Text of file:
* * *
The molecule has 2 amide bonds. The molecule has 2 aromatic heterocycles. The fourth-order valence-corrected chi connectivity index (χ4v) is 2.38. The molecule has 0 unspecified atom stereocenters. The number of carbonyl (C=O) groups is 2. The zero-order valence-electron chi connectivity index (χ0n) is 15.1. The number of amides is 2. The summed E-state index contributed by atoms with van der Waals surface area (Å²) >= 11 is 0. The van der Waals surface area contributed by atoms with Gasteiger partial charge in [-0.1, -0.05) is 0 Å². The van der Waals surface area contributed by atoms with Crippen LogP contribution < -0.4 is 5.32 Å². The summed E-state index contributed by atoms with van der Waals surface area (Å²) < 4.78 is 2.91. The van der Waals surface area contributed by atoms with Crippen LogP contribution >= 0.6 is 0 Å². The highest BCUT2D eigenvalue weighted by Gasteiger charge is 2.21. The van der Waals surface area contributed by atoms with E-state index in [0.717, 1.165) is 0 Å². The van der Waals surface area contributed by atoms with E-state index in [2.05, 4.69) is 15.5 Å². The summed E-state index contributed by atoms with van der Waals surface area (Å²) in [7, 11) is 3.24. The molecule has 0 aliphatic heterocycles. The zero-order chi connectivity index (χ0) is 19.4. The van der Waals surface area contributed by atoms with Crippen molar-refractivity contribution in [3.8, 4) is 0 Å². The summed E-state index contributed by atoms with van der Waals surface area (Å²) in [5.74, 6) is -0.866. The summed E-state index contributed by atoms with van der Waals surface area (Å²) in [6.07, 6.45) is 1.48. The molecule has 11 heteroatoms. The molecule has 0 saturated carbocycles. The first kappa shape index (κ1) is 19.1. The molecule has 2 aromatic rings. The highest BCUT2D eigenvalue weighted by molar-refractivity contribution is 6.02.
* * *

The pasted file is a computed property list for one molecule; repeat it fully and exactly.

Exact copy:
The molecule has 2 amide bonds. The molecule has 2 aromatic heterocycles. The fourth-order valence-corrected chi connectivity index (χ4v) is 2.38. The molecule has 0 unspecified atom stereocenters. The number of carbonyl (C=O) groups is 2. The zero-order valence-electron chi connectivity index (χ0n) is 15.1. The number of amides is 2. The summed E-state index contributed by atoms with van der Waals surface area (Å²) >= 11 is 0. The van der Waals surface area contributed by atoms with Gasteiger partial charge in [-0.1, -0.05) is 0 Å². The van der Waals surface area contributed by atoms with Crippen LogP contribution < -0.4 is 5.32 Å². The summed E-state index contributed by atoms with van der Waals surface area (Å²) < 4.78 is 2.91. The van der Waals surface area contributed by atoms with Crippen LogP contribution >= 0.6 is 0 Å². The highest BCUT2D eigenvalue weighted by Gasteiger charge is 2.21. The van der Waals surface area contributed by atoms with E-state index in [0.717, 1.165) is 0 Å². The van der Waals surface area contributed by atoms with E-state index in [2.05, 4.69) is 15.5 Å². The summed E-state index contributed by atoms with van der Waals surface area (Å²) in [7, 11) is 3.24. The molecule has 0 aliphatic heterocycles. The zero-order chi connectivity index (χ0) is 19.4. The van der Waals surface area contributed by atoms with Crippen molar-refractivity contribution in [3.8, 4) is 0 Å². The summed E-state index contributed by atoms with van der Waals surface area (Å²) in [5.74, 6) is -0.866. The summed E-state index contributed by atoms with van der Waals surface area (Å²) in [6.07, 6.45) is 1.48. The molecule has 11 heteroatoms. The molecule has 0 saturated carbocycles. The first kappa shape index (κ1) is 19.1. The molecule has 2 aromatic rings. The highest BCUT2D eigenvalue weighted by molar-refractivity contribution is 6.02.